"I've got friends that disagree with me and they say, 'How could you vote for this man? His wall wants to tear apart your community,' " he says, "The main thing I tell them is, 'Look, the thought that I'm gonna agree with somebody a hundred percent of the time, especially a politician, is just outrageous.' But I do agree with what he's trying to do as far as securing the border. I just have an issue with the blanket — let's build a wall everywhere."

West of the River Bend Resort, the landscape reverts to fields of onions, cotton and corn. Richard Drawe leans against his pickup truck at his farm headquarters south of the town of Weslaco. He has worked this rich delta soil all his life, like his father and grandfather before him.

"I'm 70 years old and it's gonna ruin my lifestyle here of living in the country," he says. "To have that wall there is just gonna really disturb me."

Jeremy Barnard's family owns the River Bend Resort & Golf Club in Brownsville, Texas. It was planning a major expansion, worth millions of dollars, then came the border wall.
Verónica G. Cárdenas for NPR

Drawe knows he can't beat Washington, D.C., so last fall, he reluctantly sold the government a ribbon of land so they could erect the fence across his property. Like Jeremy Barnard, Richard Drawe supports Trump and is all for increasing border security — he just doesn't want the wall on his property.

"I told them that this stupid wall is gonna have lights on it. It's gonna be like being behind a prison wall, lights and everything," Drawe says. "And I said, 'You put them lights up on me and my house, I'm gonna shoot em out.' Of course, I had time to calm down."

He has seen what's happened over the past decade to riverside land isolated by the border wall that was erected by President George W. Bush. He says the acreage is effectively ceded to Mexico. He's worried that bad hombres will cross the river from Mexico and threaten his farmhands.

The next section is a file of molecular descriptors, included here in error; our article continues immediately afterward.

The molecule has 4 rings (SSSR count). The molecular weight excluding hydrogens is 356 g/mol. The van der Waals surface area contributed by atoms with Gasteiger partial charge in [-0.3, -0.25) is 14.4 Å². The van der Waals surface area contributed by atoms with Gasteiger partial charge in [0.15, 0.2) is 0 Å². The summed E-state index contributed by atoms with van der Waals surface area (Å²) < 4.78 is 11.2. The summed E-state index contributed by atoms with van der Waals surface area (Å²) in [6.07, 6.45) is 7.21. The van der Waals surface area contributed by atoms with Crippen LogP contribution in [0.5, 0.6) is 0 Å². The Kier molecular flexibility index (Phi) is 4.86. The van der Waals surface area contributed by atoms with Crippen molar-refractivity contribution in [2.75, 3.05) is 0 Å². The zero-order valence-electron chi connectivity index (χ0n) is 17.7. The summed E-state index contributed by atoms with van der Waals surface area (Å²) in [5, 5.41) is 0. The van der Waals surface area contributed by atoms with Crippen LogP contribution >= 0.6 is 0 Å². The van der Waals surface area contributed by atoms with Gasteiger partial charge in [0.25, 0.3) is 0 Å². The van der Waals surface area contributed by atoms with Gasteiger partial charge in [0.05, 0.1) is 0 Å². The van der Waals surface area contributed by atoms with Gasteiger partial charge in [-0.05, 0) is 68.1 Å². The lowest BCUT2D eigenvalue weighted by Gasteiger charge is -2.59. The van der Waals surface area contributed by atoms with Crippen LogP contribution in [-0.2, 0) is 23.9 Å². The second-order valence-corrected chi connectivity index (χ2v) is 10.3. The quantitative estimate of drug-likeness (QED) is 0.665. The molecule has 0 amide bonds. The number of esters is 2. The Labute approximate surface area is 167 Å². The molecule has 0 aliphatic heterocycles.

"Like I told the Border Patrol, I said, 'Look, you know good and well that once you build this wall all the agents will be doing is patrolling up and down the wall. They're never gonna go on down to the river anymore.' And he yelled back at me, 'Oh, the Rio Grande is the first line of defense.' Baloney," Drawe says. "You just wait a few years."

A surveillance tower is seen in Fred Cavazos' property yards away from the Rio Grande and the privately funded border wall in Mission, Texas.
Verónica G. Cárdenas for NPR

CBP is aware of landowners' misgivings. A spokesman said, "The Border Patrol will continue to operate on both sides of the barrier, to include the riverine environment." Further, the agency will install electric gates with security codes to give landowners access to the south side of the wall.

This is cold comfort to Fred Cavazos, whose extended family owns a rustic campground on the river south of the city of Mission. "We were raised here," says Cavazos, 70 years old and in a wheelchair. "My dad taught me how to fish here, how to get a shovel and dig for worms."

His main income is from tenants who have built weekend shanties along the water's edge. "A lot of them own boats. A lot of them own jet skis," he says. "So they come down with fajitas and sausages Saturdays and Sundays and barbecue."

Cousins Rey Anzaldua (left) and Cavazos own a rustic campground in Mission. The government wants to put the wall and a wide patrol zone along the north end of their property. They worry it will drive away his tenants, who may not want to be walled off from the rest of Texas.
Verónica G. Cárdenas for NPR

The government wants to put the wall, a gate and a 150-foot-wide patrol zone along the north end of the property. The family worries that the tenants may not want to be walled off from the rest of Texas. Acreage south of the wall is "very lightly patrolled" by the Border Patrol, says Rey Anzaldua, a 75-year-old cousin and co-owner.

"If people come across the river and steal from our tenants who are here on the river, then probably we are going to lose a lot of the tenants," Anzaldua says.